Lam was not the first to feel this tug of curiosity. The first reported electrolysis of an organic compound, the decarboxylation of acetic acid, was conducted by Michael Faraday in 1834. ‘The history of the field is a bit upside down – it started with Faraday, but really industry took the topic over,’ Lam says. ‘In the 60s the big names are people from industry. The likes of BASF and Monsanto have been doing electrosynthesis for many years but don’t make a big deal out of it.’
The decarboxylation reaction was the reaction first reported by Faraday, and we are still finding new things to do with it
Kevin Lam, Greenwich University
Although the biggest applications are electrolyser-based processes for products such as aluminium and chlorine, industrial applications more akin to organic synthesis do exist. The Baizer process, a cathodic reduction of acrylonitrile to adipontrile, is used to produce polyamides such as nylon-6.6. BASF uses electrochemistry to produce p-tolualdehyde, a building block for the fragrance compound lysmeral, at a scale of over 10,000 tons per year. ‘Other smaller productions are going on and people don’t really advertise it. It is difficult to find, hidden in a patent somewhere,’ says Lam.
What recent academic interest there was in electrochemistry generally focused on energy research, where the priorities are quite different, according to Shelley Minteer, an electrochemist at the University of Utah, US. ‘For things like carbon dioxide reduction, having extremely high efficiency, so that every electron that goes in does the chemistry that you want, is incredibly crucial,’ she says. Whereas for pharmaceutical-type electrosynthesis – or bioelectrosynthesis (see box Electrifying enzymes below) – the emphasis is on selectivity rather than reaching 99% faraday efficiency, she adds.
But wide academic interest in electrosynthesis has recently rekindled. Lam’s lab, seeking to show that electrochemistry is a highly practical method of organic synthesis, has gone right back to the origins of the field. ‘The decarboxylation reaction was the reaction first reported by Faraday, and we are still finding new things to do with it, which I find amazing,’ Lam says. ‘We call it new tricks for an old reaction.’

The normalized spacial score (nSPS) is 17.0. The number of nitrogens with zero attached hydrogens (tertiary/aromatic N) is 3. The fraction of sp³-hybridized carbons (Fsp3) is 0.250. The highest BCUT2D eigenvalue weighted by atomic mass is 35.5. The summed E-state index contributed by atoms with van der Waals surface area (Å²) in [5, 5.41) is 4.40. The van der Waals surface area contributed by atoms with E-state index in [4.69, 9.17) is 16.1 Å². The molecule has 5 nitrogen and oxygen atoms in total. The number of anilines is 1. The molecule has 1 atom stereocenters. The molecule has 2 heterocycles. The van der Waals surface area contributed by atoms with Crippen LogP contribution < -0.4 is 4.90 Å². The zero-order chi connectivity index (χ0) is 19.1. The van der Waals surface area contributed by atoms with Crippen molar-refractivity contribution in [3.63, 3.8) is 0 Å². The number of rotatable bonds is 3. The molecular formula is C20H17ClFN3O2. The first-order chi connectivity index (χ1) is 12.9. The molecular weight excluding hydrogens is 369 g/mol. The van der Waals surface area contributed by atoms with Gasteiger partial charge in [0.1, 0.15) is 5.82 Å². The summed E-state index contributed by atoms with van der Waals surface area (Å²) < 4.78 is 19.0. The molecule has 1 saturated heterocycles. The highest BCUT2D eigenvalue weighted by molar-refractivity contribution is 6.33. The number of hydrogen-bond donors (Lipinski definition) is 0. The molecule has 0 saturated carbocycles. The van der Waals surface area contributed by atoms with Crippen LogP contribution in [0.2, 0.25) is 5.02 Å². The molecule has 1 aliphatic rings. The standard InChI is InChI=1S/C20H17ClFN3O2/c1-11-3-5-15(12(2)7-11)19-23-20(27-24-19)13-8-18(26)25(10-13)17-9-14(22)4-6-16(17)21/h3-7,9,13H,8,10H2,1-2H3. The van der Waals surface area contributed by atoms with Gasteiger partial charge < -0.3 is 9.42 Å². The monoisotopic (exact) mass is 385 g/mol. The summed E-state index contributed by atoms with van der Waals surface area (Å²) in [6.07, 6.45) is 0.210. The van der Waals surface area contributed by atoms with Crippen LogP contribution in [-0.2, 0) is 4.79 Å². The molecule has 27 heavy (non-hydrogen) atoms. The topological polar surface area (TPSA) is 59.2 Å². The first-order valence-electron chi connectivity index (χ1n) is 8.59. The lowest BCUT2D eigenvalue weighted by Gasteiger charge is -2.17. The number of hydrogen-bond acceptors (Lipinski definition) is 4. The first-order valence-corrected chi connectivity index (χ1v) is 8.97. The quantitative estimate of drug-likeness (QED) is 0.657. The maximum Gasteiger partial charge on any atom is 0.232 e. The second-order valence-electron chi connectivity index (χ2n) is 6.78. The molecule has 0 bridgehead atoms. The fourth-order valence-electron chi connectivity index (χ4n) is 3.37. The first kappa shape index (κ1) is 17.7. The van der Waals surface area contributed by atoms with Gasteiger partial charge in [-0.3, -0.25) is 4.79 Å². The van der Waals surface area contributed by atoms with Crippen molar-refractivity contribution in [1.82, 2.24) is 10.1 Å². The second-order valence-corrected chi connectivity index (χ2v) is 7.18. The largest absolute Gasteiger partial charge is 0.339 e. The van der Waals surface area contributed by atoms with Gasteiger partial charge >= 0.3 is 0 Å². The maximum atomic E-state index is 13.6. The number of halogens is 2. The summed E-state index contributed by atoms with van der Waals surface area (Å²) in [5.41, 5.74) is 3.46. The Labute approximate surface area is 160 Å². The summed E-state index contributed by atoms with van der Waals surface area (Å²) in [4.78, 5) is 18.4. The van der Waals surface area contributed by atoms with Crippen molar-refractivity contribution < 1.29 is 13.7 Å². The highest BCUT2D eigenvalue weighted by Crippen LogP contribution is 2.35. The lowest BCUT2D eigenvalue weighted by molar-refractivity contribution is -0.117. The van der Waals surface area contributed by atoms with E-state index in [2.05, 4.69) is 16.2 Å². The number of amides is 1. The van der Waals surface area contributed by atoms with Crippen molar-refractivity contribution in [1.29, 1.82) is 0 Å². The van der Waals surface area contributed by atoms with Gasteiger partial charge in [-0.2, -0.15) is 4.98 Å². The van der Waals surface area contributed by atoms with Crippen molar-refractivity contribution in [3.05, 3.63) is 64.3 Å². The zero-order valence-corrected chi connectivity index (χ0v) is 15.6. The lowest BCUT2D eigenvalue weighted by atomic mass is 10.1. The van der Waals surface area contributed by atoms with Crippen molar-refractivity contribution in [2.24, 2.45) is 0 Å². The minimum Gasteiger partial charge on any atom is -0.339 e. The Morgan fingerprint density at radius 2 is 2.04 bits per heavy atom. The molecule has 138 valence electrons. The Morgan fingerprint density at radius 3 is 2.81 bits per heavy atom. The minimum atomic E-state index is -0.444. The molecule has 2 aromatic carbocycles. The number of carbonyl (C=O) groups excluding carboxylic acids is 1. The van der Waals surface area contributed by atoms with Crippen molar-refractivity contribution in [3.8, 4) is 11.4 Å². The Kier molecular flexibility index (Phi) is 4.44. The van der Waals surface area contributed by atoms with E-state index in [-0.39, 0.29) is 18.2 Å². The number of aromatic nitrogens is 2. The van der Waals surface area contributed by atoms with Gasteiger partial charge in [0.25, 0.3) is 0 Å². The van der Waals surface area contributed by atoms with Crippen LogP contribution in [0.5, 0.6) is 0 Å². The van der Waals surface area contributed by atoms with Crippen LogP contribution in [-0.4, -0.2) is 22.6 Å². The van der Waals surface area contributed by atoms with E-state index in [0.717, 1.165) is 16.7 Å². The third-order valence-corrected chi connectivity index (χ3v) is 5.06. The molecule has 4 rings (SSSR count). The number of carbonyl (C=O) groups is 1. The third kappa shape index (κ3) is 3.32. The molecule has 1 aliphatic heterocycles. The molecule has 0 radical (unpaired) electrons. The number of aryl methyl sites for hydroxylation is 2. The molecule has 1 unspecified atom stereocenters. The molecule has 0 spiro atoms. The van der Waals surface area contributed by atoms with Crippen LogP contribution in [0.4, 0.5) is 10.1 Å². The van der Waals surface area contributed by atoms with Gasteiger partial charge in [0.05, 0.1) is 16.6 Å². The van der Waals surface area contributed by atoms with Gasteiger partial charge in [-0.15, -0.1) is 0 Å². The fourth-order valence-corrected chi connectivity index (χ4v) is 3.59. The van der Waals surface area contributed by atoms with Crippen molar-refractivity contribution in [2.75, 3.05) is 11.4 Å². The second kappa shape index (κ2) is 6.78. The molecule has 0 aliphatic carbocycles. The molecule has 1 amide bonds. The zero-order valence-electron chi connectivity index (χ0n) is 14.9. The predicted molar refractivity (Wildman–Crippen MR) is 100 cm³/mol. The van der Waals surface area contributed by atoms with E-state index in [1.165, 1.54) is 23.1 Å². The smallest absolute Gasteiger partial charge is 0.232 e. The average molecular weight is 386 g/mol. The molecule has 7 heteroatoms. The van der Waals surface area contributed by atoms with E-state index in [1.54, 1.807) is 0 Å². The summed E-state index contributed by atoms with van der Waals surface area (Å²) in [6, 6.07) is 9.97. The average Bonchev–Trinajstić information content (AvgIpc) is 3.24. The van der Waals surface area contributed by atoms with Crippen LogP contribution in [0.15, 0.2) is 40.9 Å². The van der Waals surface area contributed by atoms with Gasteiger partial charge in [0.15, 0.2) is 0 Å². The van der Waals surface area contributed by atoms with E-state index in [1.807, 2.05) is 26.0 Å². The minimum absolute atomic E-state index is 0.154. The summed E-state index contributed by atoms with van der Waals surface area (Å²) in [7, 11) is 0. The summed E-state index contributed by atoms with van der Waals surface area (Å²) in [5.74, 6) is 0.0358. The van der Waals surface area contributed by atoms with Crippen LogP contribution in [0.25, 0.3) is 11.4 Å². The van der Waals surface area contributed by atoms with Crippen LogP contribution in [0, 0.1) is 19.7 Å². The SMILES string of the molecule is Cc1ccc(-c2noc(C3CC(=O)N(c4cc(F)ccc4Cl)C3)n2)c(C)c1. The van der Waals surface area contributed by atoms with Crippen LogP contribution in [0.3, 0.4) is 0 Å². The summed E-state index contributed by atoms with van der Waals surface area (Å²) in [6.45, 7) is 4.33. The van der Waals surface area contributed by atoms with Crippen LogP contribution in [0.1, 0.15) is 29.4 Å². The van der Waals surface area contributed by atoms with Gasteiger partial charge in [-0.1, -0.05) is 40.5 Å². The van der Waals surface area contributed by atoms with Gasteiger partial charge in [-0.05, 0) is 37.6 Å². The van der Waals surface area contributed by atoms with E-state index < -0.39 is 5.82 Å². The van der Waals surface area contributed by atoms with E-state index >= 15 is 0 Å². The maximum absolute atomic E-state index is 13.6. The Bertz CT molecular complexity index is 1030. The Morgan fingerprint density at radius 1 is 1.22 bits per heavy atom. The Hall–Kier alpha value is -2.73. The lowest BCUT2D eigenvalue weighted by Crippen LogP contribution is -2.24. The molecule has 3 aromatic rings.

The reaction is initiated when the carboxylate is oxidised to the carboxyl radical, by single electron transfer to the anode. Decarboxylation then releases the corresponding alkyl radical. If you were to generate these reactive alkyl radicals chemically, you could not do much useful with them, and they just react with solvent or whatever else they meet, Lam says. ‘But by electrochemistry, what really matters is what happens next to the electrode, where the reaction happens. You are able to generate so many radicals that they start recombining with each other.’ As Lam has demonstrated, useful products can result – from intramolecularly cyclised products, to a range of ortho-esters.
‘Around a year ago, we looked at what I call the “unloved children of chemistry” – all these compounds you learn about that could be very useful, but no one is using because it is very difficult to make and commercially there are just a few of them,’ says Lam. ‘My favourites are ortho-esters, a poor little carbon atom with three oxygen atoms on it.’ These species could only be made one way, in a low-yielding process that involved gaseous hydrochloric acid.
‘We developed an electrochemical method to make them that is extremely mild. For the first time you can have functionalised ortho-esters, in good yield, no purification, no need to dry anything,’ Lam says.
Electrochemistry is an easier mode of synthesis than employing fancy air- and moisture-sensitive catalysts, he argues. ‘Our goal is to convince people that using electrochemistry can be a really practical tool that is less hassle than running the reaction in a flask – mix everything, go get a coffee and then come back and get your product.’